I’ve been slowly working through Life Streams (Smith, J.B. and Graybeal, L.L.) with a friend. It is a study book that explores a number of streams of Christian practice, published by Renovaré (2010) and we’re approaching the end of it. Each session ends with some homework options and the one I picked from the chapter on the incarnational tradition was to read something by Solzhenitsyn, Dostoyevsky or Tolstoy. Each is a major Russian writer who wove Christian faith into their works. I ended up finding a collection of Russian short stories via Project Guterberg and a tale by Tolstoy called God Sees the Truth, But Waits.
These Russians had a tendency to write fat books long before it became de rigueur but this story is blessedly short and free to read (hurrah for the wonderful Project Gutenberg, which continues to make public domain works available online).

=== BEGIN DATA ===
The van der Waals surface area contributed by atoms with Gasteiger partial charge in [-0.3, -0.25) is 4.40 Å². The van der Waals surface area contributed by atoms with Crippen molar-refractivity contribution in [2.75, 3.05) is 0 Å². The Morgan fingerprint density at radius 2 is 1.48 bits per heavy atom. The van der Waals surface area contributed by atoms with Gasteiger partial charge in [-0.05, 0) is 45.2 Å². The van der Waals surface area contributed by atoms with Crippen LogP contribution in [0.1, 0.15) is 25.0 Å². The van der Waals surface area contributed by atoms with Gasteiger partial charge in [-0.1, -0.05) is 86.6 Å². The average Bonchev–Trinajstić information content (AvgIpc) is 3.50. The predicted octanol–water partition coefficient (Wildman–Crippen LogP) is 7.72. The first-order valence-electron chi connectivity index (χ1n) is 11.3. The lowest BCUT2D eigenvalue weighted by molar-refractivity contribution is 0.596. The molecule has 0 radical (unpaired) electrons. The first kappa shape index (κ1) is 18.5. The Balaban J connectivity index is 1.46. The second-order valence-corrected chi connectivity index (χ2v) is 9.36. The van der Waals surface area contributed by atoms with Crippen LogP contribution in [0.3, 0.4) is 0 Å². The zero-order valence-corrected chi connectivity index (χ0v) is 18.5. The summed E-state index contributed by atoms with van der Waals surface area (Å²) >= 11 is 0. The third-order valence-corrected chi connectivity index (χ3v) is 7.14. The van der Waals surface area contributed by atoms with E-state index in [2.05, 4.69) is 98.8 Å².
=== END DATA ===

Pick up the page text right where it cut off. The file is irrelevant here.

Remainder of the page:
The protagonist, Aksionov, is falsely accused of a crime and sent to a labour camp. Even his wife seems to doubt his innocence so he commits himself to God, who he knows saw the truth. Alas for Aksionov, God seems to remain silent on the matter. It won’t take you long to read the story so I will avoid spoilers but to my eyes — and I suspect to Tolstoy’s — God does appear to perform a slow but deep work of grace. It is far from what Aksionov might once have asked for but reminds me of what the (far less saintly) Rolling Stones once sang: “you can’t always get what you want but… sometimes you might just get what you need.”